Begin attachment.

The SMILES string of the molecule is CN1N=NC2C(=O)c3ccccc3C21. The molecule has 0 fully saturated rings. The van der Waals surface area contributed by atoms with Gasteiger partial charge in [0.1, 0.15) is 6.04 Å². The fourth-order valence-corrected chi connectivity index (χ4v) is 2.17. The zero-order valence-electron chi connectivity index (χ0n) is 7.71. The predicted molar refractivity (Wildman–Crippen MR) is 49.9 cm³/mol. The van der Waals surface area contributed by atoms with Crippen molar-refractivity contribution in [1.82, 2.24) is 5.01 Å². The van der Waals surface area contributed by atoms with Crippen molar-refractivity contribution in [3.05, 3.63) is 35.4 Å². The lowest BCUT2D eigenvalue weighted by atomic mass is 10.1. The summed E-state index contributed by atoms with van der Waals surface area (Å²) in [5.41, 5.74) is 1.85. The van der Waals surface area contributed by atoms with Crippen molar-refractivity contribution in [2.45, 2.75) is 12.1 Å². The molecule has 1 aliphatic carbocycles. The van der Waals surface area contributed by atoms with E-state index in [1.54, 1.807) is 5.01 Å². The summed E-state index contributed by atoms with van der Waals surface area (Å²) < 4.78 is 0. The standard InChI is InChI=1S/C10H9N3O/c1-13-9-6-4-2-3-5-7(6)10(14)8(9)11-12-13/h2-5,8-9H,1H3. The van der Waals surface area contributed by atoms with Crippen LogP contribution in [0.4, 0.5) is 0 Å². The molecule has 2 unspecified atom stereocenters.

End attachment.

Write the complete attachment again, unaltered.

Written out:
The SMILES string of the molecule is CN1N=NC2C(=O)c3ccccc3C21. The molecule has 0 fully saturated rings. The van der Waals surface area contributed by atoms with Gasteiger partial charge in [0.1, 0.15) is 6.04 Å². The fourth-order valence-corrected chi connectivity index (χ4v) is 2.17. The zero-order valence-electron chi connectivity index (χ0n) is 7.71. The predicted molar refractivity (Wildman–Crippen MR) is 49.9 cm³/mol. The van der Waals surface area contributed by atoms with Crippen molar-refractivity contribution in [1.82, 2.24) is 5.01 Å². The van der Waals surface area contributed by atoms with Crippen molar-refractivity contribution in [3.05, 3.63) is 35.4 Å². The lowest BCUT2D eigenvalue weighted by atomic mass is 10.1. The summed E-state index contributed by atoms with van der Waals surface area (Å²) in [5.41, 5.74) is 1.85. The van der Waals surface area contributed by atoms with Crippen molar-refractivity contribution in [2.45, 2.75) is 12.1 Å². The molecule has 1 aliphatic carbocycles. The van der Waals surface area contributed by atoms with E-state index in [1.54, 1.807) is 5.01 Å². The summed E-state index contributed by atoms with van der Waals surface area (Å²) < 4.78 is 0. The standard InChI is InChI=1S/C10H9N3O/c1-13-9-6-4-2-3-5-7(6)10(14)8(9)11-12-13/h2-5,8-9H,1H3. The van der Waals surface area contributed by atoms with Crippen LogP contribution in [0.4, 0.5) is 0 Å². The molecule has 2 unspecified atom stereocenters.